A remarkable feature of the law of maritime delimitation is that the law has been developed
through international courts and tribunals. Three distinct phases may be identified in the
development of jurisprudence in this field.

The First Phase (1969–1992)
The development of modern jurisprudence in the field of maritime delimitation commenced
with the 1969 North Sea Continental Shelf judgment. In this judgment, the ICJ held that
‘delimitation must be the object of agreement between the States concerned, and that such
agreement must be arrived at in accordance with equitable principles’. After the judgment,
equitable principles as customary law came to be at the heart of the law of maritime
delimitation. However, the Court rejected the existence of any obligatory method of
continental shelf delimitation. According to the Court, ‘there [is] no other single method
of delimitation the use of which is in all circumstances obligatory’. The Court continued
that ‘it is necessary to seek not one method of delimitation, but one goal’. In the Court’s
view, it is the goal which should be stressed, and the law of maritime delimitation should be
defined only by this goal, i.e. the achievement of equitable results. In this sense, one could
speak of a result-orientated equity approach. This approach allows international courts to
decide, case-by-case, on the equitable results to be achieved without being bound by any
method of maritime delimitations. Thus, the result-orientated equity approach emphasises
maximum flexibility of the law of maritime delimitation.
However, the Arbitral Tribunal, in the 1977 Anglo-French Continental Shelf case,
followed a line of argument different from that adopted in the North Sea Continental Shelf
judgment. Unlike the ICJ in the North Sea Continental Shelf cases, the Court of Arbitration
equated Article 6 of the 1958 Geneva Convention on the Continental Shelf, as a single
combined equidistance–special circumstances rule, with the customary law of equitable
principles. On the basis of this interpretation, the Court of Arbitration applied the equidistance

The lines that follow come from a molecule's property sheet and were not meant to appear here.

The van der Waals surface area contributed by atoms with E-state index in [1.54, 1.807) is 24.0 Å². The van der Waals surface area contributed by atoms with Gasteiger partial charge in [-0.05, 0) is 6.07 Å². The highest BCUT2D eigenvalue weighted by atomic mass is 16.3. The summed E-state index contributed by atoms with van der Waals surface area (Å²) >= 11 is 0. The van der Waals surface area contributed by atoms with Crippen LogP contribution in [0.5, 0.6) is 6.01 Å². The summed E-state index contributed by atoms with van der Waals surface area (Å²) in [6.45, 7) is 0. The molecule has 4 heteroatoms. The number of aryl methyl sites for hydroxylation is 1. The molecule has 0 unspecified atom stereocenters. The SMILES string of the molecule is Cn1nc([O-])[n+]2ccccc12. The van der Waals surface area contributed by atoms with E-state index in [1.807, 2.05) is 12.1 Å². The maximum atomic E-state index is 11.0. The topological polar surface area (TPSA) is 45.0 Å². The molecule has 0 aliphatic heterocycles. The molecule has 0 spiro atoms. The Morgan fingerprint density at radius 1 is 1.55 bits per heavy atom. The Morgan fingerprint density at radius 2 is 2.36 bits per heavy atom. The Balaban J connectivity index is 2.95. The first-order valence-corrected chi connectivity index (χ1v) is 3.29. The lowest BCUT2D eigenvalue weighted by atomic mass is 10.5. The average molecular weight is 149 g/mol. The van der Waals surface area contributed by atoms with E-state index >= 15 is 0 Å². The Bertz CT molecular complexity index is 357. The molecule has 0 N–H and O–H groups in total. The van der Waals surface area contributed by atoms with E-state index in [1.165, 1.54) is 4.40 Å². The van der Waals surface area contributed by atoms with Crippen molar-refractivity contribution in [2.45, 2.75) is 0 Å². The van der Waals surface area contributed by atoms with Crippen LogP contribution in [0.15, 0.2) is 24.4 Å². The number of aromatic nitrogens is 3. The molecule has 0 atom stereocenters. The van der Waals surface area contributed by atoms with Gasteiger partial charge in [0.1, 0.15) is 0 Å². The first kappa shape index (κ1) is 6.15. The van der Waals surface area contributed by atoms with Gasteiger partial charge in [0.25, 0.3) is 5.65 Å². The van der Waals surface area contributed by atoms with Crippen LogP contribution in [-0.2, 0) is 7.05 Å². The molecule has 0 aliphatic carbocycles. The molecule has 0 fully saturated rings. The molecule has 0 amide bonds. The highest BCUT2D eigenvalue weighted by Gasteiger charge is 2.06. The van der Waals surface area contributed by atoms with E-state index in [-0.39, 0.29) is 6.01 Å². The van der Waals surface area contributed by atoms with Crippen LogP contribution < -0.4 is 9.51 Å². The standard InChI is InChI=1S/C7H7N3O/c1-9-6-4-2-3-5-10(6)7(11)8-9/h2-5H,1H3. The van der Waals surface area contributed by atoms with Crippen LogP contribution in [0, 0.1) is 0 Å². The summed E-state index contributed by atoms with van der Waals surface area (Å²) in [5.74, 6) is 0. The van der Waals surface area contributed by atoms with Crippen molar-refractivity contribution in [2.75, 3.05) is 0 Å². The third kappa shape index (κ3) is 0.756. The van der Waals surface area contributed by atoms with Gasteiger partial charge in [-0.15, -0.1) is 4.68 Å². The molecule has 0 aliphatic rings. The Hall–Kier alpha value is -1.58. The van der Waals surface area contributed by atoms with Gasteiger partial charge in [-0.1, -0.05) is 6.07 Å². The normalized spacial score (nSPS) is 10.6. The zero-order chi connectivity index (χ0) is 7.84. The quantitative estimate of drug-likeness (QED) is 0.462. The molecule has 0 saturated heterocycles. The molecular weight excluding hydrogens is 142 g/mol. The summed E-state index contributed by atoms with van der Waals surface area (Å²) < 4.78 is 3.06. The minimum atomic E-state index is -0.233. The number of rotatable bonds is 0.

method with modification in the Atlantic region. In this regard, the Court of
Arbitration made an important pronouncement:

The Court notes that in a large proportion of the delimitations known to it, where a particular
geographical feature has influenced the course of a continental shelf boundary, the method of
delimitation adopted has been some modification or variant of the equidistance principle
rather than its total rejection . . . it seems to the Court to be in accord not only with the legal
rules governing the continental shelf but also with State practice to seek the solution in a
method modifying or varying the equidistance method rather than to have recourse to a wholly
different criterion of delimitation.
The Court of Arbitration thus accepted the applicability of the equidistance method as a
starting point, even where a particular geographical element exists in a situation of lateral
delimitation. In so doing, the Court of Arbitration considered equity to be a corrective
element. In this sense, one may call this methodology the corrective-equity approach.
According to this approach, the equidistance method is applied at the first stage of delimitation
and, at the second stage, a shift of the equidistance line may be envisaged if relevant
circumstances warrant it. Equidistance is the only predictable method for ensuring predictability
of results in the sense that once the base points are fixed, the delimitation line is
mathematically determined. The corrective-equity approach thus highlights predictability
in the law of maritime delimitation. In summary, two contrasting approaches appeared in
the 1969 and 1977 decisions on the basis of equitable principles.
In the 1982 Tunisia/Libya case concerning continental shelf delimitation, the ICJ further
promoted the result-orientated equity approach. The Court pronounced:
The result of the application of equitable principles must be equitable . . . It is, however, the
result which is predominant; the principles are subordinate to the goal. The equitableness of a
principle must be assessed in the light of its usefulness for the purpose of arriving at an